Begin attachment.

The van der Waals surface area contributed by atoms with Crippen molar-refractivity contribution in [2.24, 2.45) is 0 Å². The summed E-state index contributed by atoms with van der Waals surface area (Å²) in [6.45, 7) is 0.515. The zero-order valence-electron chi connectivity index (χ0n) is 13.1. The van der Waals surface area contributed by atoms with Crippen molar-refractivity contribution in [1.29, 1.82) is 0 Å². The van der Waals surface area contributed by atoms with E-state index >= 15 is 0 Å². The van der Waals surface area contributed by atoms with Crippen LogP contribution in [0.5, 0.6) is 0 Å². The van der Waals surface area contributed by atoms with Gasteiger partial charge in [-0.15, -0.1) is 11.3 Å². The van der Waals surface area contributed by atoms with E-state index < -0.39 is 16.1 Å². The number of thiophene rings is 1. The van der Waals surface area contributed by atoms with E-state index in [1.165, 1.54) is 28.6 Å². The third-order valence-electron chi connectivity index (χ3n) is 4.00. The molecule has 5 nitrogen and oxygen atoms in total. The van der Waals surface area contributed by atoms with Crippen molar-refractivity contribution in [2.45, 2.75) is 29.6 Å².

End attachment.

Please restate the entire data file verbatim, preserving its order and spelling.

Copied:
The van der Waals surface area contributed by atoms with Crippen molar-refractivity contribution in [2.24, 2.45) is 0 Å². The summed E-state index contributed by atoms with van der Waals surface area (Å²) in [6.45, 7) is 0.515. The zero-order valence-electron chi connectivity index (χ0n) is 13.1. The van der Waals surface area contributed by atoms with Crippen molar-refractivity contribution in [1.29, 1.82) is 0 Å². The van der Waals surface area contributed by atoms with E-state index >= 15 is 0 Å². The van der Waals surface area contributed by atoms with Crippen LogP contribution in [0.5, 0.6) is 0 Å². The van der Waals surface area contributed by atoms with Gasteiger partial charge in [-0.15, -0.1) is 11.3 Å². The van der Waals surface area contributed by atoms with E-state index < -0.39 is 16.1 Å². The number of thiophene rings is 1. The van der Waals surface area contributed by atoms with E-state index in [1.165, 1.54) is 28.6 Å². The third-order valence-electron chi connectivity index (χ3n) is 4.00. The molecule has 5 nitrogen and oxygen atoms in total. The van der Waals surface area contributed by atoms with Crippen molar-refractivity contribution in [2.45, 2.75) is 29.6 Å².